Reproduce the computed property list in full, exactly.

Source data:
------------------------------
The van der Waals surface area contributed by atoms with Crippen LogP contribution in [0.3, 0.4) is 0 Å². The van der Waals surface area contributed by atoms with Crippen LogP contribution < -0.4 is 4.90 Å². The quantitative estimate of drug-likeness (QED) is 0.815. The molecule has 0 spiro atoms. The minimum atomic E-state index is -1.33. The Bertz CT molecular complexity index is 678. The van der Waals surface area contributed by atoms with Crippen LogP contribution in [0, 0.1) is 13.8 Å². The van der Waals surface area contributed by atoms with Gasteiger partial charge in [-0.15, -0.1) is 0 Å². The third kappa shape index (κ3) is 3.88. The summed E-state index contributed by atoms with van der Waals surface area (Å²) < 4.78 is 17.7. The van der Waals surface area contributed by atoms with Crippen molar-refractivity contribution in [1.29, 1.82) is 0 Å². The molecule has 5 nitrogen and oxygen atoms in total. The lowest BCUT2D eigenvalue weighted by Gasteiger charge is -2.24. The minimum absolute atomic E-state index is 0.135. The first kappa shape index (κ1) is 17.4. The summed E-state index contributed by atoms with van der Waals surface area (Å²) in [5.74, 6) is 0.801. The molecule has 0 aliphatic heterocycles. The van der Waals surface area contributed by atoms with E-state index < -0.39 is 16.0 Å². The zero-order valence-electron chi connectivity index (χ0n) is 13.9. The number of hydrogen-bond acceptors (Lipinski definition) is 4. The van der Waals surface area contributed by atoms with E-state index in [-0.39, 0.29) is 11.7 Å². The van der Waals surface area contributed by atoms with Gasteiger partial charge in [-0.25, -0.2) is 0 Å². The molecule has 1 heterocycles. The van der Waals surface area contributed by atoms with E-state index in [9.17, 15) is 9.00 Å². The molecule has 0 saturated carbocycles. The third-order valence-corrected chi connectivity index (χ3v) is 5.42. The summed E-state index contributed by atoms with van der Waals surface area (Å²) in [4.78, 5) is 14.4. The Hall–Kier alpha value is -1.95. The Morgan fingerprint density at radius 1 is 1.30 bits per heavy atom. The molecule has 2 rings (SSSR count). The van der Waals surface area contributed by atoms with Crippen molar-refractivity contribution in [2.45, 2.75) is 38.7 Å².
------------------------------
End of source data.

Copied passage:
The van der Waals surface area contributed by atoms with Crippen LogP contribution in [0.3, 0.4) is 0 Å². The van der Waals surface area contributed by atoms with Crippen LogP contribution < -0.4 is 4.90 Å². The quantitative estimate of drug-likeness (QED) is 0.815. The molecule has 0 spiro atoms. The minimum atomic E-state index is -1.33. The Bertz CT molecular complexity index is 678. The van der Waals surface area contributed by atoms with Crippen LogP contribution in [0, 0.1) is 13.8 Å². The van der Waals surface area contributed by atoms with Gasteiger partial charge in [-0.15, -0.1) is 0 Å². The third kappa shape index (κ3) is 3.88. The summed E-state index contributed by atoms with van der Waals surface area (Å²) < 4.78 is 17.7. The van der Waals surface area contributed by atoms with Crippen molar-refractivity contribution in [1.29, 1.82) is 0 Å². The molecule has 5 nitrogen and oxygen atoms in total. The lowest BCUT2D eigenvalue weighted by Gasteiger charge is -2.24. The minimum absolute atomic E-state index is 0.135. The first kappa shape index (κ1) is 17.4. The summed E-state index contributed by atoms with van der Waals surface area (Å²) in [5.74, 6) is 0.801. The molecule has 0 aliphatic heterocycles. The van der Waals surface area contributed by atoms with E-state index < -0.39 is 16.0 Å². The zero-order valence-electron chi connectivity index (χ0n) is 13.9. The number of hydrogen-bond acceptors (Lipinski definition) is 4. The van der Waals surface area contributed by atoms with E-state index in [-0.39, 0.29) is 11.7 Å². The van der Waals surface area contributed by atoms with Gasteiger partial charge in [-0.25, -0.2) is 0 Å². The molecule has 1 heterocycles. The van der Waals surface area contributed by atoms with E-state index in [9.17, 15) is 9.00 Å². The molecule has 0 saturated carbocycles. The third-order valence-corrected chi connectivity index (χ3v) is 5.42. The summed E-state index contributed by atoms with van der Waals surface area (Å²) in [4.78, 5) is 14.4. The Hall–Kier alpha value is -1.95. The Morgan fingerprint density at radius 1 is 1.30 bits per heavy atom. The molecule has 2 rings (SSSR count). The van der Waals surface area contributed by atoms with Crippen molar-refractivity contribution in [2.45, 2.75) is 38.7 Å².